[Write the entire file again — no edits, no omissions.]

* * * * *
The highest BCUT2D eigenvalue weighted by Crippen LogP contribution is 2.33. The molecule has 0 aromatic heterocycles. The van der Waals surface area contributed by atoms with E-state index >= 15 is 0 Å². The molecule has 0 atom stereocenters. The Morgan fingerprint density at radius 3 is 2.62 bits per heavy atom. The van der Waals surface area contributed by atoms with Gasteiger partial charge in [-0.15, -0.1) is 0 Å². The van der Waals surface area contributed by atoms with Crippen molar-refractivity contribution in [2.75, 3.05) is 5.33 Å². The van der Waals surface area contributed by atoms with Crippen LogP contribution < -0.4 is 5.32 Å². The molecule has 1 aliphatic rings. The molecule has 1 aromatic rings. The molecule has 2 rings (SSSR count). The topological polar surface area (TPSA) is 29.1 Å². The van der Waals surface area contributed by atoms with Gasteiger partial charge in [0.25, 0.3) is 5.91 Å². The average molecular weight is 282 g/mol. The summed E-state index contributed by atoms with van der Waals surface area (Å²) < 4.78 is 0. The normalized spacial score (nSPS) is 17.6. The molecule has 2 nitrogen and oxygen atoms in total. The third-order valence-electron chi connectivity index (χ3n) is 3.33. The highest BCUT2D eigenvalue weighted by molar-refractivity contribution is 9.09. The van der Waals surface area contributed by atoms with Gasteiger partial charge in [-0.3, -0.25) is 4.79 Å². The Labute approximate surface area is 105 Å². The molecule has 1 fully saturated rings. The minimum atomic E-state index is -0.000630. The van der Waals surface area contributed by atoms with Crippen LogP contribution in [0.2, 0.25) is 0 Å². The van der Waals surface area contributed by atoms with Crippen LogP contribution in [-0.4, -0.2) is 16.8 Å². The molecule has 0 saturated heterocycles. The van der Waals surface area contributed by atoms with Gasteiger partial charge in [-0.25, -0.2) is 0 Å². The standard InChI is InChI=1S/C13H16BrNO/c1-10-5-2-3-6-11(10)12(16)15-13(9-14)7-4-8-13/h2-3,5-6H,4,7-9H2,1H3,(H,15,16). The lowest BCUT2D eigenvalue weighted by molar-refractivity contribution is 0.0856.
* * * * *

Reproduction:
The highest BCUT2D eigenvalue weighted by Crippen LogP contribution is 2.33. The molecule has 0 aromatic heterocycles. The van der Waals surface area contributed by atoms with E-state index >= 15 is 0 Å². The molecule has 0 atom stereocenters. The Morgan fingerprint density at radius 3 is 2.62 bits per heavy atom. The van der Waals surface area contributed by atoms with Gasteiger partial charge in [-0.15, -0.1) is 0 Å². The van der Waals surface area contributed by atoms with Crippen molar-refractivity contribution in [2.75, 3.05) is 5.33 Å². The van der Waals surface area contributed by atoms with Crippen LogP contribution < -0.4 is 5.32 Å². The molecule has 1 aliphatic rings. The molecule has 1 aromatic rings. The molecule has 2 rings (SSSR count). The topological polar surface area (TPSA) is 29.1 Å². The van der Waals surface area contributed by atoms with Gasteiger partial charge in [0.25, 0.3) is 5.91 Å². The average molecular weight is 282 g/mol. The summed E-state index contributed by atoms with van der Waals surface area (Å²) < 4.78 is 0. The normalized spacial score (nSPS) is 17.6. The molecule has 2 nitrogen and oxygen atoms in total. The third-order valence-electron chi connectivity index (χ3n) is 3.33. The highest BCUT2D eigenvalue weighted by molar-refractivity contribution is 9.09. The van der Waals surface area contributed by atoms with Gasteiger partial charge in [-0.3, -0.25) is 4.79 Å². The Labute approximate surface area is 105 Å². The molecule has 1 fully saturated rings. The minimum atomic E-state index is -0.000630. The van der Waals surface area contributed by atoms with Crippen LogP contribution in [0.2, 0.25) is 0 Å². The van der Waals surface area contributed by atoms with Crippen LogP contribution in [-0.4, -0.2) is 16.8 Å². The molecule has 0 saturated heterocycles. The van der Waals surface area contributed by atoms with Gasteiger partial charge in [-0.25, -0.2) is 0 Å². The standard InChI is InChI=1S/C13H16BrNO/c1-10-5-2-3-6-11(10)12(16)15-13(9-14)7-4-8-13/h2-3,5-6H,4,7-9H2,1H3,(H,15,16). The lowest BCUT2D eigenvalue weighted by molar-refractivity contribution is 0.0856.